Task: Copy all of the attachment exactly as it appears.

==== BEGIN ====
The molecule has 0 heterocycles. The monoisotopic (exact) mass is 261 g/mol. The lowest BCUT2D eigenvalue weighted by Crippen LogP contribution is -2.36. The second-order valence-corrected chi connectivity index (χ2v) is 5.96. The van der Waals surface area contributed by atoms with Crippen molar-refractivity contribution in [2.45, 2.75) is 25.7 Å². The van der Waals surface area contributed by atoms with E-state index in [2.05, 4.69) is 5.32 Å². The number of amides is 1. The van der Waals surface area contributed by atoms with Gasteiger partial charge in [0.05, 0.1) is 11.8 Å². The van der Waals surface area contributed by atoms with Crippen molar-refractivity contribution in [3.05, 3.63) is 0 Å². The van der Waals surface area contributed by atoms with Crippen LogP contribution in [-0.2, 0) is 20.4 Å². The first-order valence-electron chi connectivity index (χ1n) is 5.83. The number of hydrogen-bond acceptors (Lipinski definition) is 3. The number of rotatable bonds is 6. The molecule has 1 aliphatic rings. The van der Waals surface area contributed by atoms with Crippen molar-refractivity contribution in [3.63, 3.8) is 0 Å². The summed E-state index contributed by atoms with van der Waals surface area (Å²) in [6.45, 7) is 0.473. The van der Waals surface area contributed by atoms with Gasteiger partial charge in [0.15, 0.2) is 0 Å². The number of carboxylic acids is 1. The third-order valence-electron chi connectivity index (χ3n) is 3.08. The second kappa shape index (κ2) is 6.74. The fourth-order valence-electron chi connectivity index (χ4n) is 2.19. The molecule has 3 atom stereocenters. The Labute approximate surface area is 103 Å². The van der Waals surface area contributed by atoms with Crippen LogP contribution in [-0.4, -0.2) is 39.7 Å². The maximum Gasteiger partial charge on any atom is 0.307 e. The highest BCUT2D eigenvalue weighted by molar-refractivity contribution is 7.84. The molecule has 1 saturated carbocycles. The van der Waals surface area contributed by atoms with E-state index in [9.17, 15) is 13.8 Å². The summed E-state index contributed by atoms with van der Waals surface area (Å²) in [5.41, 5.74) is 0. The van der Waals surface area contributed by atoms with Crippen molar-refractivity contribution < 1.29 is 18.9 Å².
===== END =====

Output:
The molecule has 0 heterocycles. The monoisotopic (exact) mass is 261 g/mol. The lowest BCUT2D eigenvalue weighted by Crippen LogP contribution is -2.36. The second-order valence-corrected chi connectivity index (χ2v) is 5.96. The van der Waals surface area contributed by atoms with Crippen molar-refractivity contribution in [2.45, 2.75) is 25.7 Å². The van der Waals surface area contributed by atoms with E-state index in [2.05, 4.69) is 5.32 Å². The number of amides is 1. The van der Waals surface area contributed by atoms with Gasteiger partial charge in [0.05, 0.1) is 11.8 Å². The van der Waals surface area contributed by atoms with Crippen molar-refractivity contribution in [3.05, 3.63) is 0 Å². The van der Waals surface area contributed by atoms with Crippen LogP contribution in [-0.2, 0) is 20.4 Å². The first-order valence-electron chi connectivity index (χ1n) is 5.83. The number of hydrogen-bond acceptors (Lipinski definition) is 3. The number of rotatable bonds is 6. The molecule has 1 aliphatic rings. The van der Waals surface area contributed by atoms with Crippen molar-refractivity contribution in [3.63, 3.8) is 0 Å². The summed E-state index contributed by atoms with van der Waals surface area (Å²) in [6.45, 7) is 0.473. The van der Waals surface area contributed by atoms with Gasteiger partial charge in [0.15, 0.2) is 0 Å². The number of carboxylic acids is 1. The third-order valence-electron chi connectivity index (χ3n) is 3.08. The second kappa shape index (κ2) is 6.74. The fourth-order valence-electron chi connectivity index (χ4n) is 2.19. The molecule has 3 atom stereocenters. The Labute approximate surface area is 103 Å². The van der Waals surface area contributed by atoms with Crippen LogP contribution in [-0.4, -0.2) is 39.7 Å². The maximum Gasteiger partial charge on any atom is 0.307 e. The highest BCUT2D eigenvalue weighted by molar-refractivity contribution is 7.84. The molecule has 1 saturated carbocycles. The van der Waals surface area contributed by atoms with E-state index in [9.17, 15) is 13.8 Å². The summed E-state index contributed by atoms with van der Waals surface area (Å²) in [5.41, 5.74) is 0. The van der Waals surface area contributed by atoms with Crippen molar-refractivity contribution < 1.29 is 18.9 Å².